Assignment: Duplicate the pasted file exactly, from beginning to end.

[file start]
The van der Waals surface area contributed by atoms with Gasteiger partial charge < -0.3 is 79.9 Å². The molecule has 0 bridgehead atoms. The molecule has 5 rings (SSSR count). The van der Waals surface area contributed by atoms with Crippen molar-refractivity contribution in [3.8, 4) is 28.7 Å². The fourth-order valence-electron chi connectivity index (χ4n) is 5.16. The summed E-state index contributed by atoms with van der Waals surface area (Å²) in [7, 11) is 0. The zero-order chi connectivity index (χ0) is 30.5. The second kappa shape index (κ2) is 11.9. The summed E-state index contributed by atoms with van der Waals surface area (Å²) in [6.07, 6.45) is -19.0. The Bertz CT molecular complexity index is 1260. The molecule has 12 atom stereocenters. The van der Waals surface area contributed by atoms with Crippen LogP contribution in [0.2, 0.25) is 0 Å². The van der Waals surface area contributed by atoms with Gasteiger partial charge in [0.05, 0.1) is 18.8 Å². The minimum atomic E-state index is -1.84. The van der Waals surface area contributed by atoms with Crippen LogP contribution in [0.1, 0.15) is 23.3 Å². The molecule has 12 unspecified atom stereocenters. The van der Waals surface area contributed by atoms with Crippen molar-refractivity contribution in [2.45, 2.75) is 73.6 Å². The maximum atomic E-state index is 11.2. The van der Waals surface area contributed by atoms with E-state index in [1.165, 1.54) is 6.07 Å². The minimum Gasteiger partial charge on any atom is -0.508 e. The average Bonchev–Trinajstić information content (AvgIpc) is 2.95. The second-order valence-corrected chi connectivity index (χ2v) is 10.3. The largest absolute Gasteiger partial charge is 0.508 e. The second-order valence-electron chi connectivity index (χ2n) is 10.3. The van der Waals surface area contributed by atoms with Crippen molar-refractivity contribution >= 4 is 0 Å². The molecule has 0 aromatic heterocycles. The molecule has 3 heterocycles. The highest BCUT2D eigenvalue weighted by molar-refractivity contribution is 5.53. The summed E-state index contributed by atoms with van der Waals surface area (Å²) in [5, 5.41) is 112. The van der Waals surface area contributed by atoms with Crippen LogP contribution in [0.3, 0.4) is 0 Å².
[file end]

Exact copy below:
The van der Waals surface area contributed by atoms with Gasteiger partial charge < -0.3 is 79.9 Å². The molecule has 0 bridgehead atoms. The molecule has 5 rings (SSSR count). The van der Waals surface area contributed by atoms with Crippen molar-refractivity contribution in [3.8, 4) is 28.7 Å². The fourth-order valence-electron chi connectivity index (χ4n) is 5.16. The summed E-state index contributed by atoms with van der Waals surface area (Å²) in [7, 11) is 0. The zero-order chi connectivity index (χ0) is 30.5. The second kappa shape index (κ2) is 11.9. The summed E-state index contributed by atoms with van der Waals surface area (Å²) in [6.07, 6.45) is -19.0. The Bertz CT molecular complexity index is 1260. The molecule has 12 atom stereocenters. The van der Waals surface area contributed by atoms with Crippen LogP contribution in [0.2, 0.25) is 0 Å². The van der Waals surface area contributed by atoms with Gasteiger partial charge in [0.05, 0.1) is 18.8 Å². The minimum atomic E-state index is -1.84. The van der Waals surface area contributed by atoms with Crippen LogP contribution in [0.1, 0.15) is 23.3 Å². The molecule has 12 unspecified atom stereocenters. The van der Waals surface area contributed by atoms with Crippen molar-refractivity contribution in [2.45, 2.75) is 73.6 Å². The maximum atomic E-state index is 11.2. The van der Waals surface area contributed by atoms with E-state index in [1.165, 1.54) is 6.07 Å². The minimum Gasteiger partial charge on any atom is -0.508 e. The average Bonchev–Trinajstić information content (AvgIpc) is 2.95. The second-order valence-corrected chi connectivity index (χ2v) is 10.3. The largest absolute Gasteiger partial charge is 0.508 e. The second-order valence-electron chi connectivity index (χ2n) is 10.3. The van der Waals surface area contributed by atoms with Crippen molar-refractivity contribution >= 4 is 0 Å². The molecule has 0 aromatic heterocycles. The molecule has 3 heterocycles. The highest BCUT2D eigenvalue weighted by molar-refractivity contribution is 5.53. The summed E-state index contributed by atoms with van der Waals surface area (Å²) in [5, 5.41) is 112. The van der Waals surface area contributed by atoms with Crippen LogP contribution in [0.3, 0.4) is 0 Å².